Why the telephone is still a powerful tool for construction industry sales

  • 19 Dec 2016

GUEST BLOG: David Crick from Contractors Marketing Services  explains why nothing beats the phone call for effective sales work and to promote good relationships that bring long term business.

There are more avenues for marketing than ever before, with online advertising and social media adding new options to the marketing tool box. You’ll always want a portfolio of good marketing materials ready to deploy, but the most useful weapon in the sales hunter’s arsenal has been sat on the desk the whole time: the phone.

The power of the telephone call

Not everyone likes cold-calling. If you’d include yourself in that, you’re either going to have to get comfortable with it, or hire someone to do it for you! Good construction sales doesn’t happen without it, and a sales professional will spend most of the day on the phone.

In previous posts I’ve looked at how to use market intelligence, and the various stages your sales leads might be coming in at. Now we need to look at the practical business of making contact. Start with the jobs you want most. We call them our A* leads. Pick up the phone and introduce yourself. Explain that you’re calling about a specific project. You’ll want to highlight your experience and say why your company would be a good fit. Make sure that you pass on contact details, and tell the potential client where they can get more information about you. Finally, ask when to call back.

This is important enough to say again. Inexperienced salespeople often forget that last step and then find themselves agonising over when to follow up, or can’t get through when they do. It’s far simpler just to ask your contact when they’d like you to phone back. They’ll rarely ask you not to. Let them suggest a time, log it, and then make sure you keep the appointment.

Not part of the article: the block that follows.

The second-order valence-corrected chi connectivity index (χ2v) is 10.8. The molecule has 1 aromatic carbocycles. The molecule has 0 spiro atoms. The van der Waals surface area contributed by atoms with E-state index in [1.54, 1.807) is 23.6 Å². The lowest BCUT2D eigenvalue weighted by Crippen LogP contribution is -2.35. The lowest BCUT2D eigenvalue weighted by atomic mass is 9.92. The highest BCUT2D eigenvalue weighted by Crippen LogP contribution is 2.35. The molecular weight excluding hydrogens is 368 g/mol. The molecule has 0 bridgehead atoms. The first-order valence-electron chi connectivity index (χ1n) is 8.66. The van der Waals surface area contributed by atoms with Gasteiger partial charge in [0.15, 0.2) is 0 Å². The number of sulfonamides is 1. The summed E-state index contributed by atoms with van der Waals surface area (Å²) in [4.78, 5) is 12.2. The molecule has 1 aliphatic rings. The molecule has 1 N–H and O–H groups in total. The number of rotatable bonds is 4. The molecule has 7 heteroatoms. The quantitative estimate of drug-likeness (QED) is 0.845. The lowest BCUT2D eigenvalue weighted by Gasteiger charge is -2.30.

Following up is vital. Plenty of builders will do a round of sales calls from time to time. Not all of them will bother to call again, and again, and patiently build up a relationship. Sales work needs real persistence. It’s very rare to score an appointment on the first call, let alone a tender. It’s the discipline and dedication of the second and third call that wins work.

You’ll want to keep track of those calls, so invest in a contact management database, and log your calls in a sales admin system. You may end up with hundreds of contacts and dozens of jobs, and you don’t want to get them mixed up.

Think about the impression that you give over the phone too. It’s not just about what you say, but how you say it. If you sound warm, friendly and interested, you’ll sound like the kind of person people want to do business with. If you sound like you’re bored and going through the motions, or if your enthusiasm is forced and fake, you’re not going to get very far.

Above all, remember that your primary objective is to build relationships. Only the phone has that personal touch, making you a trusted voice, and eventually a long term business partner.

If you need a helping hand with your marketing, get in touch today. Download our Really Useful Guide to Construction Marketing – and if you’re a member of the CIOB, you can read it as part of your continuing professional development

fullscreen-capture-28112016-142624Marketing Guide

Download the CMS Really Useful Guide to Construction Marketing.

If you’re a member of the CIOB, you can read it as part of your continuing professional development.

More Guest Blogs from David Crick

Smart construction sales relies on tracking a job through planning

How to achieve long term partnerships with contractors

Marketing: 10 ways to make your business distinctive

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